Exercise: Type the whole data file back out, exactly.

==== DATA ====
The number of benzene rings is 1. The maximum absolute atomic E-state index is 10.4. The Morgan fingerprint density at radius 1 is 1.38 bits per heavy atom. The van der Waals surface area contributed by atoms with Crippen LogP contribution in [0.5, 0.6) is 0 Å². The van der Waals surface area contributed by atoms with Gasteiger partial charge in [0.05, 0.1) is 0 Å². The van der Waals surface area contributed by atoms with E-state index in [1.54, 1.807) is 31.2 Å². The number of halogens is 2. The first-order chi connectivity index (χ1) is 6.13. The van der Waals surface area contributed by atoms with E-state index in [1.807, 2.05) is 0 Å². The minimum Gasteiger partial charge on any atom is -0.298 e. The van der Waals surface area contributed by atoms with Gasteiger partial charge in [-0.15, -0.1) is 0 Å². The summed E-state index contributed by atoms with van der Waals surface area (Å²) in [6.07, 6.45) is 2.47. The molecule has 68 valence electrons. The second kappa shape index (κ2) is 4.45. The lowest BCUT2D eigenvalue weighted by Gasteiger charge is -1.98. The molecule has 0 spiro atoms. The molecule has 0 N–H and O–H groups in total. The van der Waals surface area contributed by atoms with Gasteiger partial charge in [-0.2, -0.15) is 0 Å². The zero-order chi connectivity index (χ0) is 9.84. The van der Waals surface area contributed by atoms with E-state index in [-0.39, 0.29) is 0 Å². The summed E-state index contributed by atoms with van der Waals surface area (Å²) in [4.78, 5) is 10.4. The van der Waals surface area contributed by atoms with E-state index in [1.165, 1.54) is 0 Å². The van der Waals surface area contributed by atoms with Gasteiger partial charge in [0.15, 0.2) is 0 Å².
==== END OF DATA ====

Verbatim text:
The number of benzene rings is 1. The maximum absolute atomic E-state index is 10.4. The Morgan fingerprint density at radius 1 is 1.38 bits per heavy atom. The van der Waals surface area contributed by atoms with Crippen LogP contribution in [0.5, 0.6) is 0 Å². The van der Waals surface area contributed by atoms with Gasteiger partial charge in [0.05, 0.1) is 0 Å². The van der Waals surface area contributed by atoms with E-state index in [1.54, 1.807) is 31.2 Å². The number of halogens is 2. The first-order chi connectivity index (χ1) is 6.13. The van der Waals surface area contributed by atoms with E-state index in [1.807, 2.05) is 0 Å². The minimum Gasteiger partial charge on any atom is -0.298 e. The van der Waals surface area contributed by atoms with Gasteiger partial charge in [-0.15, -0.1) is 0 Å². The summed E-state index contributed by atoms with van der Waals surface area (Å²) in [6.07, 6.45) is 2.47. The molecule has 68 valence electrons. The second kappa shape index (κ2) is 4.45. The lowest BCUT2D eigenvalue weighted by Gasteiger charge is -1.98. The molecule has 0 spiro atoms. The molecule has 0 N–H and O–H groups in total. The van der Waals surface area contributed by atoms with Gasteiger partial charge in [-0.2, -0.15) is 0 Å². The zero-order chi connectivity index (χ0) is 9.84. The van der Waals surface area contributed by atoms with E-state index in [-0.39, 0.29) is 0 Å². The summed E-state index contributed by atoms with van der Waals surface area (Å²) in [4.78, 5) is 10.4. The van der Waals surface area contributed by atoms with E-state index in [1.165, 1.54) is 0 Å². The van der Waals surface area contributed by atoms with Gasteiger partial charge in [0.15, 0.2) is 0 Å².